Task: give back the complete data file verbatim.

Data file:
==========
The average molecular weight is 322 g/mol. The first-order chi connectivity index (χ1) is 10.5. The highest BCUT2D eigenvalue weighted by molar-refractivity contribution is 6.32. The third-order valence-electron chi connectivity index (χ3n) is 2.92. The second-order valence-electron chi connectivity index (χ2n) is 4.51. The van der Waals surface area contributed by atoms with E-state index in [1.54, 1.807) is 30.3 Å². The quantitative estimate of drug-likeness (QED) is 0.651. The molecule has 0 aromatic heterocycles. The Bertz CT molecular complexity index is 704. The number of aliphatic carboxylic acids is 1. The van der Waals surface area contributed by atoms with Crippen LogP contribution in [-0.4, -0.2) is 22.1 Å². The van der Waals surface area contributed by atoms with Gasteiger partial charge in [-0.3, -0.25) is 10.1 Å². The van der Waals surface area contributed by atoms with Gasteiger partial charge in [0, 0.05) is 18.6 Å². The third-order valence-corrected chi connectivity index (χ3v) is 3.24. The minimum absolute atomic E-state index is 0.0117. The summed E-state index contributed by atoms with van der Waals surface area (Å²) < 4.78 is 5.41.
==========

The average molecular weight is 322 g/mol. The first-order chi connectivity index (χ1) is 10.5. The highest BCUT2D eigenvalue weighted by molar-refractivity contribution is 6.32. The third-order valence-electron chi connectivity index (χ3n) is 2.92. The second-order valence-electron chi connectivity index (χ2n) is 4.51. The van der Waals surface area contributed by atoms with E-state index in [1.54, 1.807) is 30.3 Å². The quantitative estimate of drug-likeness (QED) is 0.651. The molecule has 0 aromatic heterocycles. The Bertz CT molecular complexity index is 704. The number of aliphatic carboxylic acids is 1. The van der Waals surface area contributed by atoms with Crippen LogP contribution in [-0.4, -0.2) is 22.1 Å². The van der Waals surface area contributed by atoms with Gasteiger partial charge in [-0.3, -0.25) is 10.1 Å². The van der Waals surface area contributed by atoms with Gasteiger partial charge in [0, 0.05) is 18.6 Å². The third-order valence-corrected chi connectivity index (χ3v) is 3.24. The minimum absolute atomic E-state index is 0.0117. The summed E-state index contributed by atoms with van der Waals surface area (Å²) < 4.78 is 5.41.